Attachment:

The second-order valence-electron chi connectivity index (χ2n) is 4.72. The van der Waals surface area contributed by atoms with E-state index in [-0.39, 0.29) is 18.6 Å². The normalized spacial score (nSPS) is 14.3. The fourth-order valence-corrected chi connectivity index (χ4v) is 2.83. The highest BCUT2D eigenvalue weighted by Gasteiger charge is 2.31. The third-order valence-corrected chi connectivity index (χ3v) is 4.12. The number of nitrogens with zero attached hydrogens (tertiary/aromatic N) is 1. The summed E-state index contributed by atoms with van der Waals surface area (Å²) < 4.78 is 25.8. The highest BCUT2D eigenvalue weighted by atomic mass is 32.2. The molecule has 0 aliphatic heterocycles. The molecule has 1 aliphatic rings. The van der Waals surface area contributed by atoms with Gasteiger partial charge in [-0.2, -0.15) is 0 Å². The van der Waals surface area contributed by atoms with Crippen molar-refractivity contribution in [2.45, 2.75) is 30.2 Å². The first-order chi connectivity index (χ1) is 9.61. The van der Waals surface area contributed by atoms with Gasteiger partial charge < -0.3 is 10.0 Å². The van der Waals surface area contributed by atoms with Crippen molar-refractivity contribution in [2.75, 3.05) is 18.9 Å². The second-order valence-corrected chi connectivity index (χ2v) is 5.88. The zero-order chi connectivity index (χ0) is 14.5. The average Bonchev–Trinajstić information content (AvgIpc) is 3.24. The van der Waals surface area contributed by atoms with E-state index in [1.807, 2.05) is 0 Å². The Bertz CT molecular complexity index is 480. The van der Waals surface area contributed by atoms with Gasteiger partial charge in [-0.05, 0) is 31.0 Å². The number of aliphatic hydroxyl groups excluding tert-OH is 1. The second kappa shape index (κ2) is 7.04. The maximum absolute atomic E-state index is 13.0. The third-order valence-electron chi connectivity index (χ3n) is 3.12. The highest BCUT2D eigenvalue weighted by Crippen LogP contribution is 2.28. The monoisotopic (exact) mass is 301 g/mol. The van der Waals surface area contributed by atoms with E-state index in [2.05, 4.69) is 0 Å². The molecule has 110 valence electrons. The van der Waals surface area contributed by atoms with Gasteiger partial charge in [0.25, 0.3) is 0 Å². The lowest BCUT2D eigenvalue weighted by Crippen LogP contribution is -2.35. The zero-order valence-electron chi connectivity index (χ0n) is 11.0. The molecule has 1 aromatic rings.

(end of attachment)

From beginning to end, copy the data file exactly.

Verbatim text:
The second-order valence-electron chi connectivity index (χ2n) is 4.72. The van der Waals surface area contributed by atoms with E-state index in [-0.39, 0.29) is 18.6 Å². The normalized spacial score (nSPS) is 14.3. The fourth-order valence-corrected chi connectivity index (χ4v) is 2.83. The highest BCUT2D eigenvalue weighted by Gasteiger charge is 2.31. The third-order valence-corrected chi connectivity index (χ3v) is 4.12. The number of nitrogens with zero attached hydrogens (tertiary/aromatic N) is 1. The summed E-state index contributed by atoms with van der Waals surface area (Å²) < 4.78 is 25.8. The highest BCUT2D eigenvalue weighted by atomic mass is 32.2. The molecule has 0 aliphatic heterocycles. The molecule has 1 aliphatic rings. The van der Waals surface area contributed by atoms with Gasteiger partial charge in [-0.2, -0.15) is 0 Å². The van der Waals surface area contributed by atoms with Crippen molar-refractivity contribution in [2.45, 2.75) is 30.2 Å². The first-order chi connectivity index (χ1) is 9.61. The van der Waals surface area contributed by atoms with Gasteiger partial charge < -0.3 is 10.0 Å². The van der Waals surface area contributed by atoms with Crippen molar-refractivity contribution in [2.75, 3.05) is 18.9 Å². The second-order valence-corrected chi connectivity index (χ2v) is 5.88. The zero-order chi connectivity index (χ0) is 14.5. The average Bonchev–Trinajstić information content (AvgIpc) is 3.24. The van der Waals surface area contributed by atoms with E-state index in [1.807, 2.05) is 0 Å². The Bertz CT molecular complexity index is 480. The van der Waals surface area contributed by atoms with Gasteiger partial charge in [-0.05, 0) is 31.0 Å². The number of aliphatic hydroxyl groups excluding tert-OH is 1. The second kappa shape index (κ2) is 7.04. The maximum absolute atomic E-state index is 13.0. The third-order valence-electron chi connectivity index (χ3n) is 3.12. The highest BCUT2D eigenvalue weighted by Crippen LogP contribution is 2.28. The monoisotopic (exact) mass is 301 g/mol. The van der Waals surface area contributed by atoms with E-state index in [2.05, 4.69) is 0 Å². The molecule has 110 valence electrons. The van der Waals surface area contributed by atoms with Gasteiger partial charge in [0.25, 0.3) is 0 Å². The lowest BCUT2D eigenvalue weighted by Crippen LogP contribution is -2.35. The zero-order valence-electron chi connectivity index (χ0n) is 11.0. The molecule has 1 aromatic rings.